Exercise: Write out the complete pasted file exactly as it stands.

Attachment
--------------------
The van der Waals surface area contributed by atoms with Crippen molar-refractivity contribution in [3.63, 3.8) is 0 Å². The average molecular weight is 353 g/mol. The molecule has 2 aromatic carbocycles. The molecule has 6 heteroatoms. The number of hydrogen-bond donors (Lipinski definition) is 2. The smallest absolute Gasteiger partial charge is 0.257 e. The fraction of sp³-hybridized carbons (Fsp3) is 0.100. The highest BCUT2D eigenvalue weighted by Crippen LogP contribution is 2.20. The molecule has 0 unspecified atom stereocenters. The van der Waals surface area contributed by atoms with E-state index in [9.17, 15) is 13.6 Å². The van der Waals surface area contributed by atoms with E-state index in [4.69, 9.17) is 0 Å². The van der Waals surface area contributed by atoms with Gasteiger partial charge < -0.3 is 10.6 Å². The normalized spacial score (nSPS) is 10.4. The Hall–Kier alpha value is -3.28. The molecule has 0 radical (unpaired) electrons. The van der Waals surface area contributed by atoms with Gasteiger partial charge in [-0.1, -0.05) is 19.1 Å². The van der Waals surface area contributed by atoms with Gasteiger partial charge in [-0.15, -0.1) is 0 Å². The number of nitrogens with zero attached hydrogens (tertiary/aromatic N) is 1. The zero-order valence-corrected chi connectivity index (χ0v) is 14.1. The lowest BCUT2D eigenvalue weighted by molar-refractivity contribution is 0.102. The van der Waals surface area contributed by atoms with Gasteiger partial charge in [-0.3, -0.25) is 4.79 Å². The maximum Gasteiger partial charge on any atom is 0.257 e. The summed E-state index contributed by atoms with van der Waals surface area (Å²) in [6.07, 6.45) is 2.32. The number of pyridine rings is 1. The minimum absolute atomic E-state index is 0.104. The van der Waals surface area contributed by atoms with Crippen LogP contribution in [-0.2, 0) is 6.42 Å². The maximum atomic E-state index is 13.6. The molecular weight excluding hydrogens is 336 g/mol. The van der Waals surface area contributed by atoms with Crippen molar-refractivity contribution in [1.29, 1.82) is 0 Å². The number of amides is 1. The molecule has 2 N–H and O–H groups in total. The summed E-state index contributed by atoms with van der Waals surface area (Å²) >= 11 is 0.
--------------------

The van der Waals surface area contributed by atoms with Crippen molar-refractivity contribution in [3.63, 3.8) is 0 Å². The average molecular weight is 353 g/mol. The molecule has 2 aromatic carbocycles. The molecule has 6 heteroatoms. The number of hydrogen-bond donors (Lipinski definition) is 2. The smallest absolute Gasteiger partial charge is 0.257 e. The fraction of sp³-hybridized carbons (Fsp3) is 0.100. The highest BCUT2D eigenvalue weighted by Crippen LogP contribution is 2.20. The molecule has 0 unspecified atom stereocenters. The van der Waals surface area contributed by atoms with E-state index in [9.17, 15) is 13.6 Å². The van der Waals surface area contributed by atoms with E-state index in [4.69, 9.17) is 0 Å². The van der Waals surface area contributed by atoms with Gasteiger partial charge < -0.3 is 10.6 Å². The normalized spacial score (nSPS) is 10.4. The Hall–Kier alpha value is -3.28. The molecule has 0 radical (unpaired) electrons. The van der Waals surface area contributed by atoms with Gasteiger partial charge in [-0.1, -0.05) is 19.1 Å². The van der Waals surface area contributed by atoms with Gasteiger partial charge in [-0.15, -0.1) is 0 Å². The number of nitrogens with zero attached hydrogens (tertiary/aromatic N) is 1. The zero-order valence-corrected chi connectivity index (χ0v) is 14.1. The lowest BCUT2D eigenvalue weighted by molar-refractivity contribution is 0.102. The van der Waals surface area contributed by atoms with Gasteiger partial charge in [-0.3, -0.25) is 4.79 Å². The maximum Gasteiger partial charge on any atom is 0.257 e. The summed E-state index contributed by atoms with van der Waals surface area (Å²) in [6.07, 6.45) is 2.32. The number of pyridine rings is 1. The minimum absolute atomic E-state index is 0.104. The van der Waals surface area contributed by atoms with Crippen LogP contribution in [-0.2, 0) is 6.42 Å². The maximum atomic E-state index is 13.6. The molecular weight excluding hydrogens is 336 g/mol. The van der Waals surface area contributed by atoms with Crippen molar-refractivity contribution in [1.29, 1.82) is 0 Å². The number of amides is 1. The molecule has 2 N–H and O–H groups in total. The summed E-state index contributed by atoms with van der Waals surface area (Å²) >= 11 is 0.